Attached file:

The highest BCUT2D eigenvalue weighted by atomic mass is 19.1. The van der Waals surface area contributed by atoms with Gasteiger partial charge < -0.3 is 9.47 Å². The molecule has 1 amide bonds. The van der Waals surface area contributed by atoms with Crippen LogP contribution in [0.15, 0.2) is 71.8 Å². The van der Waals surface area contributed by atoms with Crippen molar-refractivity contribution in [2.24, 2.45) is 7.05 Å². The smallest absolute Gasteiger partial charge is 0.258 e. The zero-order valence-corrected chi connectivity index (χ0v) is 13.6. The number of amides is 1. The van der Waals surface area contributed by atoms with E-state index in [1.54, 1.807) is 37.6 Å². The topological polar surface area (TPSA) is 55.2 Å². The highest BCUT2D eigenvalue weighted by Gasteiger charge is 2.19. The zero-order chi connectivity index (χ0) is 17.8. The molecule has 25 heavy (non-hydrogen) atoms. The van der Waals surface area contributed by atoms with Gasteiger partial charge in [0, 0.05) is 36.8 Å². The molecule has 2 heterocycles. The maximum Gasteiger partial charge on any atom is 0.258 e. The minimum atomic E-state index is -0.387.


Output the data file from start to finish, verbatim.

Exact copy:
The highest BCUT2D eigenvalue weighted by atomic mass is 19.1. The van der Waals surface area contributed by atoms with Gasteiger partial charge < -0.3 is 9.47 Å². The molecule has 1 amide bonds. The van der Waals surface area contributed by atoms with Crippen LogP contribution in [0.15, 0.2) is 71.8 Å². The van der Waals surface area contributed by atoms with Crippen molar-refractivity contribution in [2.24, 2.45) is 7.05 Å². The smallest absolute Gasteiger partial charge is 0.258 e. The zero-order valence-corrected chi connectivity index (χ0v) is 13.6. The number of amides is 1. The van der Waals surface area contributed by atoms with E-state index in [1.54, 1.807) is 37.6 Å². The topological polar surface area (TPSA) is 55.2 Å². The highest BCUT2D eigenvalue weighted by Gasteiger charge is 2.19. The zero-order chi connectivity index (χ0) is 17.8. The molecule has 25 heavy (non-hydrogen) atoms. The van der Waals surface area contributed by atoms with Gasteiger partial charge in [0, 0.05) is 36.8 Å². The molecule has 2 heterocycles. The maximum Gasteiger partial charge on any atom is 0.258 e. The minimum atomic E-state index is -0.387.